Thus, retaining the unique bottle shape as a reminder of the longstanding product line made brand recognition possible even when neck- and bottle-label graphics were dramatically changed to convey the gourmet quality of the marketer’s brand.

Even when economic considerations require changes in package structure, careful exploration of ways to sustain brand recognition continuity is critical. A recent change, presumably for economic reasons, replaced the bell-shaped Heinz wine vinegar bottle with a simpler, straight-sided bottle. While this required some resizing of the labels, the unique neck- and bottle-label graphics were retained, making the brand unmistakable.

Breyers ice cream

On the other hand, there have been brands built through major changes in package design where existing brand elements were discarded. A good example is Breyers ice cream, which, until the mid-1980s, served a strictly regional, northeastern market. But Breyers wanted a national market and needed a strong national program to compete.

At the time, Breyers had a bland white package that looked like all other ice creams in the retail shelf. To accomplish national distribution, it was suggested that the brand totally change its branding and packaging. Instead of white packages, black became the background color—the first time ever on any dairy package—and the photography and graphic elements were completely changed. Retaining the Breyers leaf logo from the earlier packaging, the new design featured oversized, mouth-watering photography of ice cream that, against the black background, enabled each flavor to pop off the shelf.

Since then, low-fat and other varieties have been added to the Breyers line. These are differentiated through additions of color on the package. The most recent line extension, Smooth & Dreamy, introduces bright colors but maintains the black background at the top for brand continuity. Thus, though some package “drama” has been lost by reducing the ice cream photos and a new angled Breyers logo, brand identity recognition has been maintained.

While brand identity continuity was less critical when Breyers ice cream moved from being a regional brand to becoming a national brand, design continuity for this leading national brand is now a necessity.

Carefully planned strategy is critical when changing packaging of a major brand

Some major package design changes are successful, and some are not. When a major package change discards recognizable elements on the package, marketers and designers must carefully evaluate the risks. It may be the right thing to do at the right time. But it can backfire if the realities of the marketplace and the brand equities are not carefully assessed.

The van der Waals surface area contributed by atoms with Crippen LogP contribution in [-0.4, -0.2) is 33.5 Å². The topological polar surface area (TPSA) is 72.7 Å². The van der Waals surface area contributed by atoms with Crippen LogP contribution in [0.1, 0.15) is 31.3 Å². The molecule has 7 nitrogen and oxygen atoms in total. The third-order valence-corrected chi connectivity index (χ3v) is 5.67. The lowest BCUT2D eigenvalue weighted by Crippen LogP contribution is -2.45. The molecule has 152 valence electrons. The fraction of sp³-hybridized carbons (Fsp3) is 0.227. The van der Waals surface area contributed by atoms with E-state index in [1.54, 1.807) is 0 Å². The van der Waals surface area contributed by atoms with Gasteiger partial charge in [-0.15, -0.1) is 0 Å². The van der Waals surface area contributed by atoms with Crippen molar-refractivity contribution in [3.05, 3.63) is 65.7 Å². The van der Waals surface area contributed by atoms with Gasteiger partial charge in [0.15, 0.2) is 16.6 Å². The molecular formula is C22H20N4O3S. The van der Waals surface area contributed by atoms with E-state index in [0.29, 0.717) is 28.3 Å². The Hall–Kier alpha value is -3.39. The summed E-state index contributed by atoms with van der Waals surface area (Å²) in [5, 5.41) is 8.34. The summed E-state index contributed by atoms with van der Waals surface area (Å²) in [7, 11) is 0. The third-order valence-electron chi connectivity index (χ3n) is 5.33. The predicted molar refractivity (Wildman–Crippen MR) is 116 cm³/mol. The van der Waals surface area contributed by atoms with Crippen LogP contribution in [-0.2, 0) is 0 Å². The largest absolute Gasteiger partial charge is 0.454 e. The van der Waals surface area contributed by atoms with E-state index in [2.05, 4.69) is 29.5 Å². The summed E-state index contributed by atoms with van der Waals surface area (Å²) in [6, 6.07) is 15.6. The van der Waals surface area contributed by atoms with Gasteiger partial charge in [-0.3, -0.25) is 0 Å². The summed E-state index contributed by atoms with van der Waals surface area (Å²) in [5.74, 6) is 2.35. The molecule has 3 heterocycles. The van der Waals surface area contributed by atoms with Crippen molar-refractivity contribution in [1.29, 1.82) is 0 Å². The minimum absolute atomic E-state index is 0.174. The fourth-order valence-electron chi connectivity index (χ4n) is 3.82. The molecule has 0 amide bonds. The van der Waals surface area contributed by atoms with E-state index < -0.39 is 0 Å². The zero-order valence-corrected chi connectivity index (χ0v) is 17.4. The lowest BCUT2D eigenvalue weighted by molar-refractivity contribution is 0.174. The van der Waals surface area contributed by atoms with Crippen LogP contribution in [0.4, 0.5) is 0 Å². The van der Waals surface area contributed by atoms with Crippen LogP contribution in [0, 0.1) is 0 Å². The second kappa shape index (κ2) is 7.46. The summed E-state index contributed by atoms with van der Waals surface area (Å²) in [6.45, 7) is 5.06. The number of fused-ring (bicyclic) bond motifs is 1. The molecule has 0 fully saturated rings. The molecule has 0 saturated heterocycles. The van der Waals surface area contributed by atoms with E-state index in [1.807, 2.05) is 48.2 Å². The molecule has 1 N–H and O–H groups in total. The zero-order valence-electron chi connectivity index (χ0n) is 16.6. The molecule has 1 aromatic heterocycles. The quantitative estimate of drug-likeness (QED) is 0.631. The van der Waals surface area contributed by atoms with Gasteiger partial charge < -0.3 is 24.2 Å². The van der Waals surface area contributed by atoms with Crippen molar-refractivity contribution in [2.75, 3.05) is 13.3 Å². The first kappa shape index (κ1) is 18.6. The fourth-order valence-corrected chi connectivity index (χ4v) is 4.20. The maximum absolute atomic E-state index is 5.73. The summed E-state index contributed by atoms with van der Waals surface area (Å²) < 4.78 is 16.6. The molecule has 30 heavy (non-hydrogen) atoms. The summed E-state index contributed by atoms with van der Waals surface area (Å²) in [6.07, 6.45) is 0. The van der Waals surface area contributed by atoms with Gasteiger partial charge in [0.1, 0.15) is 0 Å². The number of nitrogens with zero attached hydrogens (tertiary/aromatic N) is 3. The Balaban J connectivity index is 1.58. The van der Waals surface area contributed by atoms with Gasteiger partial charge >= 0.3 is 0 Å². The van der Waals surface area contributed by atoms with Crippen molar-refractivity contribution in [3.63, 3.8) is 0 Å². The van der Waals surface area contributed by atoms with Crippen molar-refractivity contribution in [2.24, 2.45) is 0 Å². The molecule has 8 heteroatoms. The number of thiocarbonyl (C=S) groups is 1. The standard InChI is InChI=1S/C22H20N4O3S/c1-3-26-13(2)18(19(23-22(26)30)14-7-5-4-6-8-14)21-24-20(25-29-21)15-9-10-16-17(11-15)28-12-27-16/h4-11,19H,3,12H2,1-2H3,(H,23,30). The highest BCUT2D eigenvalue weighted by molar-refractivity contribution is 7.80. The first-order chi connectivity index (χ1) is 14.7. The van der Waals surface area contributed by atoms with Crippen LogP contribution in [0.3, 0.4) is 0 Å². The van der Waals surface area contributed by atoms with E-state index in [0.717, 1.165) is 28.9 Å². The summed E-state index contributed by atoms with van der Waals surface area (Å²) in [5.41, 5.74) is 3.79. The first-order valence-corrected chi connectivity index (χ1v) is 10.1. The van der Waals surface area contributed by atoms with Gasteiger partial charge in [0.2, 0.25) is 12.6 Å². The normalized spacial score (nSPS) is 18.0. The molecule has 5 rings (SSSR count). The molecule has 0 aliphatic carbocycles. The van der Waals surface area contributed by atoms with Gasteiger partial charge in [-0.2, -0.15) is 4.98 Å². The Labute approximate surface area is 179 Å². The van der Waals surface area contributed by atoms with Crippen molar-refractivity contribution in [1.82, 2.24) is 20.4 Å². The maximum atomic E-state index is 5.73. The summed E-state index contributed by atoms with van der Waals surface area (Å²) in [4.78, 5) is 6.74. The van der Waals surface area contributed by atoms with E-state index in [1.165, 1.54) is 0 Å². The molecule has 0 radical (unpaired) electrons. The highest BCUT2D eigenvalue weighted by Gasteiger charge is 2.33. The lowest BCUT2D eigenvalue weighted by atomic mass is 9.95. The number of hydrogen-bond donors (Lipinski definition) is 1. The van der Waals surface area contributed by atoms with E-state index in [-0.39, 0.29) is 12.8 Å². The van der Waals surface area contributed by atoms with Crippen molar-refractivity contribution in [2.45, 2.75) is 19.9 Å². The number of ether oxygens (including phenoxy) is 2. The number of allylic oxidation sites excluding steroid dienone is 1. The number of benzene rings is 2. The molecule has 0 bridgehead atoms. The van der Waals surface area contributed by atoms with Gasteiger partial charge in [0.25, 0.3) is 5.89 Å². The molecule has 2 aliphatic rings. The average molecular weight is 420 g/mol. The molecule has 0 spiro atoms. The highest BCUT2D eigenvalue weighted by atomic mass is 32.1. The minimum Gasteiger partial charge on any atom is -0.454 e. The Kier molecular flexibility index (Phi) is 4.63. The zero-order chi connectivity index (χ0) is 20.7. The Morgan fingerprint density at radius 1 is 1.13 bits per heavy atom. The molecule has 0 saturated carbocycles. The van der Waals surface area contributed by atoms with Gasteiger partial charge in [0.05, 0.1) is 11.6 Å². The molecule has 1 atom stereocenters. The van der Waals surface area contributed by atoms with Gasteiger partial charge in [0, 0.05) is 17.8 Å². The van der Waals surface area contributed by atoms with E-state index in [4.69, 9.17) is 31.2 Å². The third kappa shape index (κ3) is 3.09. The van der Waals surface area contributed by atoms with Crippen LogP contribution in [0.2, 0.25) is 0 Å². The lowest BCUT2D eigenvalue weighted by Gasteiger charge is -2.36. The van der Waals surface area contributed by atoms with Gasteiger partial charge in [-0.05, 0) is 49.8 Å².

While there are exceptions, most brand strategies require sustained brand recognition continuity, especially when the brand is performing well, when it has a recognizable color and unique graphic elements, when it is marketed to older people, and when the brand’s non-packaging elements are not being changed.

 
   
   Herb Meyers and Richard Gerstman formed the design consultancy, Gerstman+Meyers, now part of the Interbrand Group. Herb Meyers has authored several books (three books co-written with Richard) and lectures on packaging and corporate identification subjects. Richard Gerstman, also an accomplished author, regularly contributes articles to the branding industry and lectures on packaging and marketing issues.



 
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Continuity in Brand Packaging: When is it Important?
 
 Sometimes it just comes down to luck. If the campaign had been succesful, there would have been article on what Tropicana did right based on the same strategy. 
David Yeoh - July 6, 2009
 
 The packaging design change impacts brand loyalty, I am used to be Pepsi old design 
Rock, Manager, Rock Package Limited - July 6, 2009
 
 I wouldn't have a moment's difficulty finding the Metamucil, but even after all this time, I am still having trouble finding a bottle of diet Pepsi, much less caffeine-free diet Pepsi, convenience stores. How can Pepsi get high marks when Metamucil is criticized? I think it comes down to making up your mind which you're going to praise and which you're going to fault. Where's the data? 
Tim Orr, Barnett Orr Marketing Group, Inc. - July 6, 2009
 
 Let's not forget the role in-store, in-home or out-of-home communications play to inform and educate consumers that changes have taken place. Integrated communications should be the norm not the exception. 
Dave Wohlner, President, Linear SC Inc - July 8, 2009
 
 Great examples included in this article. To anyone who is considering updating or changing a logo this is a must read! 
Michelle Chun-Hoon, Intern, CKR Interactive - July 9, 2009